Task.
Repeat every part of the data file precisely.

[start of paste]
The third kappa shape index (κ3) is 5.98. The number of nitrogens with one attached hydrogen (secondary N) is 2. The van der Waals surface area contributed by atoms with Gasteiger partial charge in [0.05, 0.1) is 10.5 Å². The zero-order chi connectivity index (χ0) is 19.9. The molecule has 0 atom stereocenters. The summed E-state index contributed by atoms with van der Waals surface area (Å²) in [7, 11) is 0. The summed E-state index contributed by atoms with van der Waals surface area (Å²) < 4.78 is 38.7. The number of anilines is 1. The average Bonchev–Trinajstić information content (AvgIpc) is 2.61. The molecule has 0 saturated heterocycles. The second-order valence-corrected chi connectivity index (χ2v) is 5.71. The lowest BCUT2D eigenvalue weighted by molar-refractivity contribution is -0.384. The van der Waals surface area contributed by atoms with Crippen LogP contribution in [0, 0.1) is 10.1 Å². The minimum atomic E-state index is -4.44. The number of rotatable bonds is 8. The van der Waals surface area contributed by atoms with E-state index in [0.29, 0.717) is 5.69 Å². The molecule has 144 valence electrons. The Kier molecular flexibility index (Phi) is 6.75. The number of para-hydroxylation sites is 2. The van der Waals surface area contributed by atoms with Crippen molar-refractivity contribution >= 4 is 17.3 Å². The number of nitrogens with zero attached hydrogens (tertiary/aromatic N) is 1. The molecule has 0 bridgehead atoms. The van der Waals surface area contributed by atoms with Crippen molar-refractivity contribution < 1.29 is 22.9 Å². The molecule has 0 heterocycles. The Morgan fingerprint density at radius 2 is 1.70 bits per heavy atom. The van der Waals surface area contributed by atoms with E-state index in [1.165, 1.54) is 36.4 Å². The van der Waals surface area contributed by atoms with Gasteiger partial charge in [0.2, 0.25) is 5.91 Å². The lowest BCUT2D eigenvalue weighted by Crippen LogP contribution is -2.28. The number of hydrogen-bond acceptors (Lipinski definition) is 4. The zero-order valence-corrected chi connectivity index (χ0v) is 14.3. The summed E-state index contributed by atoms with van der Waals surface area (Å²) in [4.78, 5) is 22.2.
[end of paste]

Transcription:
The third kappa shape index (κ3) is 5.98. The number of nitrogens with one attached hydrogen (secondary N) is 2. The van der Waals surface area contributed by atoms with Gasteiger partial charge in [0.05, 0.1) is 10.5 Å². The zero-order chi connectivity index (χ0) is 19.9. The molecule has 0 atom stereocenters. The summed E-state index contributed by atoms with van der Waals surface area (Å²) in [7, 11) is 0. The summed E-state index contributed by atoms with van der Waals surface area (Å²) < 4.78 is 38.7. The number of anilines is 1. The average Bonchev–Trinajstić information content (AvgIpc) is 2.61. The molecule has 0 saturated heterocycles. The second-order valence-corrected chi connectivity index (χ2v) is 5.71. The lowest BCUT2D eigenvalue weighted by molar-refractivity contribution is -0.384. The van der Waals surface area contributed by atoms with Crippen LogP contribution in [0, 0.1) is 10.1 Å². The minimum atomic E-state index is -4.44. The number of rotatable bonds is 8. The van der Waals surface area contributed by atoms with E-state index in [0.29, 0.717) is 5.69 Å². The molecule has 144 valence electrons. The Kier molecular flexibility index (Phi) is 6.75. The number of para-hydroxylation sites is 2. The van der Waals surface area contributed by atoms with Crippen molar-refractivity contribution >= 4 is 17.3 Å². The number of nitrogens with zero attached hydrogens (tertiary/aromatic N) is 1. The molecule has 0 bridgehead atoms. The van der Waals surface area contributed by atoms with Crippen molar-refractivity contribution < 1.29 is 22.9 Å². The molecule has 0 heterocycles. The Morgan fingerprint density at radius 2 is 1.70 bits per heavy atom. The van der Waals surface area contributed by atoms with E-state index in [1.165, 1.54) is 36.4 Å². The van der Waals surface area contributed by atoms with Gasteiger partial charge in [0.2, 0.25) is 5.91 Å². The lowest BCUT2D eigenvalue weighted by Crippen LogP contribution is -2.28. The number of hydrogen-bond acceptors (Lipinski definition) is 4. The zero-order valence-corrected chi connectivity index (χ0v) is 14.3. The summed E-state index contributed by atoms with van der Waals surface area (Å²) in [4.78, 5) is 22.2.